The Magnuson-Stevens Act requires that each regional fishery management council submit any FMP or plan amendment it prepares to NMFS for review and approval, disapproval, or partial approval. The Magnuson-Stevens Act also requires that NMFS, upon receiving an FMP or amendment, immediately publish a notice that the FMP or amendment is available for public review and comment. NMFS will consider the public comments received during the comment period described above in determining whether to approve Amendment 27 to the PCGFMP.
Amendment 27 consists of 5 components: (1) Reclassify big skate from an Ecosystem Component Species to “in the fishery”, (2) add deacon rockfish to the list of species in the FMP, (3) establish a new inseason management process in California for black, canary, and yelloweye rockfish, (4) make updates to clarify several stock assessment descriptions, and (5) update several sections because canary rockfish and petrale sole are rebuilt.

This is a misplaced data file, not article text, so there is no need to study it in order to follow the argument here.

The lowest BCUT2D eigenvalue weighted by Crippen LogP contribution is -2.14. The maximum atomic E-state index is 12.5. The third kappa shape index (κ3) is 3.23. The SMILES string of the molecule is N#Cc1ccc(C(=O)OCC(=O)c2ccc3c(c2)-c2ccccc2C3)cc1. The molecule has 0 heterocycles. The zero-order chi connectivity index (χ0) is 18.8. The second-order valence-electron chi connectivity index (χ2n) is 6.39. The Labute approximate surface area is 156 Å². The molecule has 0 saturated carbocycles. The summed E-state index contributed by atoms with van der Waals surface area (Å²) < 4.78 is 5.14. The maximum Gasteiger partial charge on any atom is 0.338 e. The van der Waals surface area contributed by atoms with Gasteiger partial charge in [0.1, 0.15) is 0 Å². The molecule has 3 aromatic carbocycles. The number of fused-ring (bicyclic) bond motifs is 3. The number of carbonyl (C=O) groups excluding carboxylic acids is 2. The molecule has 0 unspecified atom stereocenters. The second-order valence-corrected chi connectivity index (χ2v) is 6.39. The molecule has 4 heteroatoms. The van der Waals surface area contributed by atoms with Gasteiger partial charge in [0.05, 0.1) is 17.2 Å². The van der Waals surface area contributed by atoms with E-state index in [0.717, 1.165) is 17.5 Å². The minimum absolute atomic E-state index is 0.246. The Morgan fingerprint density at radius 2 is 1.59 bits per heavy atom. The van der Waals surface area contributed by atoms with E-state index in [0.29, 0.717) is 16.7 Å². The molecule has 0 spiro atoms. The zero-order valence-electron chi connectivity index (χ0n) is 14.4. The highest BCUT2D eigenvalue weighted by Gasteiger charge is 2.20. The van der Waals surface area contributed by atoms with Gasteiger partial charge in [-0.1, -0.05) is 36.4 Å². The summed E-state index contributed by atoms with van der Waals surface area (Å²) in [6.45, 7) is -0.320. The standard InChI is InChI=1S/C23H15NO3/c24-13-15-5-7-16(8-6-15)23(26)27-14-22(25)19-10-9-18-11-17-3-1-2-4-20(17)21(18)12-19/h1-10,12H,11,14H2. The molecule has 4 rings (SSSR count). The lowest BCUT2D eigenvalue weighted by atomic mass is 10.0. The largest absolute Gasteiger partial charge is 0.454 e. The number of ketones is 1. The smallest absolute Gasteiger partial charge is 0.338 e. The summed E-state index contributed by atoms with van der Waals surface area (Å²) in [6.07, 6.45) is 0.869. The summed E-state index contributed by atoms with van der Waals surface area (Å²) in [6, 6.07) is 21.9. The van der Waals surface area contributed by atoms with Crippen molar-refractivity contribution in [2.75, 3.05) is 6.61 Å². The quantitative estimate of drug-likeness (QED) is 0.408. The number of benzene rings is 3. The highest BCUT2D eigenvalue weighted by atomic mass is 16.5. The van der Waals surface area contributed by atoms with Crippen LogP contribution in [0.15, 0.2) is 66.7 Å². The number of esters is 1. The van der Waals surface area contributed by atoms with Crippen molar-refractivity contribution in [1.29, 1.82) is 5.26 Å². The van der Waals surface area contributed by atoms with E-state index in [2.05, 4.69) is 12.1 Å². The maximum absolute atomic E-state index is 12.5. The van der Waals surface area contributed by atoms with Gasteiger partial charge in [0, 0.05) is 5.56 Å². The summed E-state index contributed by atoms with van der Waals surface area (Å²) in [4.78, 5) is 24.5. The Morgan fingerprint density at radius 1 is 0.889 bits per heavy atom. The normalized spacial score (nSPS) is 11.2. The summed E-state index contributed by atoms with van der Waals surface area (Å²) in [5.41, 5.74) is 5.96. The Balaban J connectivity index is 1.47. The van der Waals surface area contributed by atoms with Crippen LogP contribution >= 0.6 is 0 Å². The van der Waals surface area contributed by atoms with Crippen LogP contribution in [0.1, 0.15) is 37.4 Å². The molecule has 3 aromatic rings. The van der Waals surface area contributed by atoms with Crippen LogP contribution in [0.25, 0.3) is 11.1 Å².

1. Reclassify Big Skate as “in the fishery”
Amendment 24 to PCGFMP classified several species, including big skate, as Ecosystem Component (EC) Species. However, when big skate was classified as an EC species it was not known that a majority of the skate species that were landed and described as “unspecified skate” in the Shorebased IFQ Program landings was actually big skate. In order for a stock to be classified as an EC species (according to National Standard Guideline 1), (a) it may not be determined to be subject to overfishing, approaching overfished, or overfished; (b) it must not be likely to become subject to overfishing or overfished, according to the best available information, in the absence of conservation and management measures; and (c) it may not generally be retained for sale or personal use. As big skate are being targeted and therefore generally retained for sale, it can no longer be considered an EC species. Therefore, Amendment 27 reclassifies big skate as in the fishery and this rule proposes species specific harvest specifications.
2. New California Inseason Process